The Genetic Analysis Workshop 13 simulated data aimed to mimic the major features of the real Framingham Heart Study data that formed Problem 1, but under a known inheritance model and with 100 replicates, so as to allow evaluation of the statistical properties of various methods. The pedigrees used were the 330 real pedigree structures (comprising 4692 individuals) with some minor changes to protect confidentiality. Fifty trait genes and 399 microsatellite markers were simulated by gene dropping on 22 autosomal chromosomes. Assuming random ascertainment of families, a system of eight longitudinal quantitative traits (designed to be similar to those in the real data) was generated with a wide range of heritabilities, including some pleiotropic and interactive effects. Genes could affect either the baseline level or the rate of change of the phenotype. Hypertension diagnosis and treatment were simulated with treatment availability, compliance, and efficacy depending on calendar year. Nongenetic traits of smoking and alcohol were generated as covariates for other traits. Death was simulated as a hazard rate depending upon age, sex, smoking, cholesterol, and systolic blood pressure. After the complete data were simulated, missing data indicators were generated based on logistic models fitted to the real data, involving the subject's history of previous missing values, together with that of their spouses, parents, siblings, and offspring, as well as marital status, only-child indicators, current value at certain simulated traits, and the data collection pattern on the cohort into which each subject was ascertained.  (+info)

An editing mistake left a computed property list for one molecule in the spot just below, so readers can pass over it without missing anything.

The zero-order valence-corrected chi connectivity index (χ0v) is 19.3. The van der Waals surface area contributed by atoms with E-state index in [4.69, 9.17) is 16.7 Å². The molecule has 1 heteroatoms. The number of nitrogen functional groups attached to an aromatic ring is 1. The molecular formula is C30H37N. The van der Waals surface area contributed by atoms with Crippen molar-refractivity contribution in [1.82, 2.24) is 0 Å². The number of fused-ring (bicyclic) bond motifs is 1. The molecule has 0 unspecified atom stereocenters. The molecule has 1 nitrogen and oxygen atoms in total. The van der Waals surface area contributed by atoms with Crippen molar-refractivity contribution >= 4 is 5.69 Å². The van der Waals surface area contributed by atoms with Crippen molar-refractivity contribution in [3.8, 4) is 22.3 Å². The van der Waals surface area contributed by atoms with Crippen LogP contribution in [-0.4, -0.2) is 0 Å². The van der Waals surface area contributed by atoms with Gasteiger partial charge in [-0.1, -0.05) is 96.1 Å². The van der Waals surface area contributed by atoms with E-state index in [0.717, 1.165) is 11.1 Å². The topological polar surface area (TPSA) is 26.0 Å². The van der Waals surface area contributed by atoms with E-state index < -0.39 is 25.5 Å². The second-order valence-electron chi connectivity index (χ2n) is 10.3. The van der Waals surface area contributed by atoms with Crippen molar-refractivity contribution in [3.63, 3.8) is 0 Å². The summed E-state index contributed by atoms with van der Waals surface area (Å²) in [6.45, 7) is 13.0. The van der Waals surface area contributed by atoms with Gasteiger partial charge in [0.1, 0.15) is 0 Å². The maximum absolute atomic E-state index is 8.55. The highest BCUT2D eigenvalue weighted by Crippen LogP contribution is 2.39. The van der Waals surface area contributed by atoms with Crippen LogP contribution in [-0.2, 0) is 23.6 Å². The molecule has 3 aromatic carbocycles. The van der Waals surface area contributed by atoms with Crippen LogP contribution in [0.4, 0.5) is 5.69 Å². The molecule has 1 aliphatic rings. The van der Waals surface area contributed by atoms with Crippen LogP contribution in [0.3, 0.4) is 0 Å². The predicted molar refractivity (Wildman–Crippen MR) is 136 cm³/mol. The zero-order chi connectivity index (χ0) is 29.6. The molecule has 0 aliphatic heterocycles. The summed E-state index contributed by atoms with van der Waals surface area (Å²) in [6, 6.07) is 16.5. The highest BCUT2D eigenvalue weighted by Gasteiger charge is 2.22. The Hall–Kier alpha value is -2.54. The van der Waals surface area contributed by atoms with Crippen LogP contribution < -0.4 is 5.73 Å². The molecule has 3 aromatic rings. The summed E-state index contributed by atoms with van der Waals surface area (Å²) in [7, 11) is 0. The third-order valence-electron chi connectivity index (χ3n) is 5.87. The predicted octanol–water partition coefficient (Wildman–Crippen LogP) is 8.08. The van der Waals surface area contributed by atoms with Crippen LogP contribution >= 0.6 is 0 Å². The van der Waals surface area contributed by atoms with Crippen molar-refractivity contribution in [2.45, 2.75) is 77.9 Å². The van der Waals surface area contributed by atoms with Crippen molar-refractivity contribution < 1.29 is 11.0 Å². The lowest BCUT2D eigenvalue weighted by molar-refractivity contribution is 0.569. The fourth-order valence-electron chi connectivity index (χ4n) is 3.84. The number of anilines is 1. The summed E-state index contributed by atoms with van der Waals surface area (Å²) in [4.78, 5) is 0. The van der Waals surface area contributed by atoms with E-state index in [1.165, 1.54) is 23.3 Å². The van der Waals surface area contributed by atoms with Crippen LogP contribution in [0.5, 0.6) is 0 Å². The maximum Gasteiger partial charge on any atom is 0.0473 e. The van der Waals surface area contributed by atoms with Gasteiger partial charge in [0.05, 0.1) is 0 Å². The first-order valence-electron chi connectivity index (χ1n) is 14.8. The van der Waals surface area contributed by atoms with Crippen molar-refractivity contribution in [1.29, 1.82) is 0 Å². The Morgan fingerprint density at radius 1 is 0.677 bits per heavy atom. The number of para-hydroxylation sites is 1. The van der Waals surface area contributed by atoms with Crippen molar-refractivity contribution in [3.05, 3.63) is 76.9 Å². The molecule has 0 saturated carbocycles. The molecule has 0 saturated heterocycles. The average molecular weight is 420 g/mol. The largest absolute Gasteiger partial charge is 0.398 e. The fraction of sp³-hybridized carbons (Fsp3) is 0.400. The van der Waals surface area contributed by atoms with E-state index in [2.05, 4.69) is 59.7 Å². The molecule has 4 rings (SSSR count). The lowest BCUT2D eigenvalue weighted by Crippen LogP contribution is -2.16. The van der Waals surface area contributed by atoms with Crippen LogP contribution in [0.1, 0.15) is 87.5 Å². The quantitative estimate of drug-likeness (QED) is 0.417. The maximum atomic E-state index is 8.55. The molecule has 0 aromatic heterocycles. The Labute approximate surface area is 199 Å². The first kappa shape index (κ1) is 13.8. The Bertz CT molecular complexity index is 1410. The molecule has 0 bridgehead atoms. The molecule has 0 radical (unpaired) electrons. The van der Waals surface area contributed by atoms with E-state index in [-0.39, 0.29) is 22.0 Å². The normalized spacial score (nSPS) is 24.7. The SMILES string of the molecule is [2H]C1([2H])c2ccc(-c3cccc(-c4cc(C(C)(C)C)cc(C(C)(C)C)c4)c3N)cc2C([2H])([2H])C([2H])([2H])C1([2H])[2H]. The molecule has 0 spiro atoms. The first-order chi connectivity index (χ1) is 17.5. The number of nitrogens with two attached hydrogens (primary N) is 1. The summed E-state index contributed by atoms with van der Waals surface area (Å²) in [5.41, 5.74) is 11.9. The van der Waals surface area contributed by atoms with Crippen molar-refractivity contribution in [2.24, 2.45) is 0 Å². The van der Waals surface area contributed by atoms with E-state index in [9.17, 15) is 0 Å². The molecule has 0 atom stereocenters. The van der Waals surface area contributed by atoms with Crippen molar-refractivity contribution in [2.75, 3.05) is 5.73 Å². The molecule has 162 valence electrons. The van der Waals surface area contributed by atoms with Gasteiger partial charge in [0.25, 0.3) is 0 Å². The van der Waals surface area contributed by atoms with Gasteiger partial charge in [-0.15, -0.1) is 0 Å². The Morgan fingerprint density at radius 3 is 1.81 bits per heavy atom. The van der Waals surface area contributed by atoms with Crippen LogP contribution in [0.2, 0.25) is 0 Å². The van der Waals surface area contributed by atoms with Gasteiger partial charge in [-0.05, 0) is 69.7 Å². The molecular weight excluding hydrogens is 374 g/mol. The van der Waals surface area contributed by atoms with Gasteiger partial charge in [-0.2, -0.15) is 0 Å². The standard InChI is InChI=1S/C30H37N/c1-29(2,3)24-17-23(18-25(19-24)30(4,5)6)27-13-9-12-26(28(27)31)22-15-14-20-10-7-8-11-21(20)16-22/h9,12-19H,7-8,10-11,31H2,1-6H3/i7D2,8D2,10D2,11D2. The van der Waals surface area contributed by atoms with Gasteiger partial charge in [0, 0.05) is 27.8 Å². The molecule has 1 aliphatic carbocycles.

Variance components linkage analysis for adjusted systolic blood pressure in the Framingham Heart Study. (7/200)

We performed variance components linkage analysis in nuclear families from the Framingham Heart Study on nine phenotypes derived from systolic blood pressure (SBP). The phenotypes were the maximum and mean SBP, and SBP at age 40, each analyzed either uncorrected, or corrected using two subsets of epidemiological/clinical factors. Evidence for linkage to chromosome 8p was detected with all phenotypes except the uncorrected maximum SBP, suggesting this region harbors a gene contributing to variation in SBP.  (+info)

Use of a random coefficient regression (RCR) model to estimate growth parameters. (8/200)

We used a random coefficient regression (RCR) model to estimate growth parameters for the time series of observed serum glucose levels in the Replicate 1 of the Genetic Analysis Workshop 13 simulated data. For comparison, a two time-point interval was also selected and the slope between these two observations was calculated. This process yielded four phenotypes: the RCR growth phenotype, a two time-point slope phenotype, and Time 1 and Time 2 serum glucose level phenotypes. These four phenotypes were used for linkage analyses on simulated chromosomes 5, 7, 9, and 21, those chromosomes that contained loci affecting the growth course for serum glucose levels. The linkage analysis of the RCR-derived phenotype showed overwhelming evidence for linkage at one locus (LOD 65.78 on chromosome 5), while showing elevated but nonsignificant LOD scores for two other loci (LOD 1.25 on chromosome 7, LOD 1.10 on chromosome 9), and no evidence of linkage for the final locus. The two time-point slope phenotype showed evidence for linkage at one locus (LOD 4.16 on chromosome 5) but no evidence for linkage at any of the other loci. A parallel cross-sectional approach, using as input phenotypes the endpoints of the two-point slope phenotype, gave strong linkage results for the major locus on chromosome 5 (maximal LOD scores of 17.90 and 27.24 for Time 1 and Time 2, respectively) while showing elevated but nonsignificant linkage results on chromosome 7 (maximal LOD scores of 1.71 and 1.48) and no evidence for linkage at the two remaining loci. The RCR growth parameter showed more power to detect linkage to the major locus than either the cross-sectional or two-point slope approach, but the cross-sectional approach gave a higher maximal LOD score for one of the minor loci.  (+info)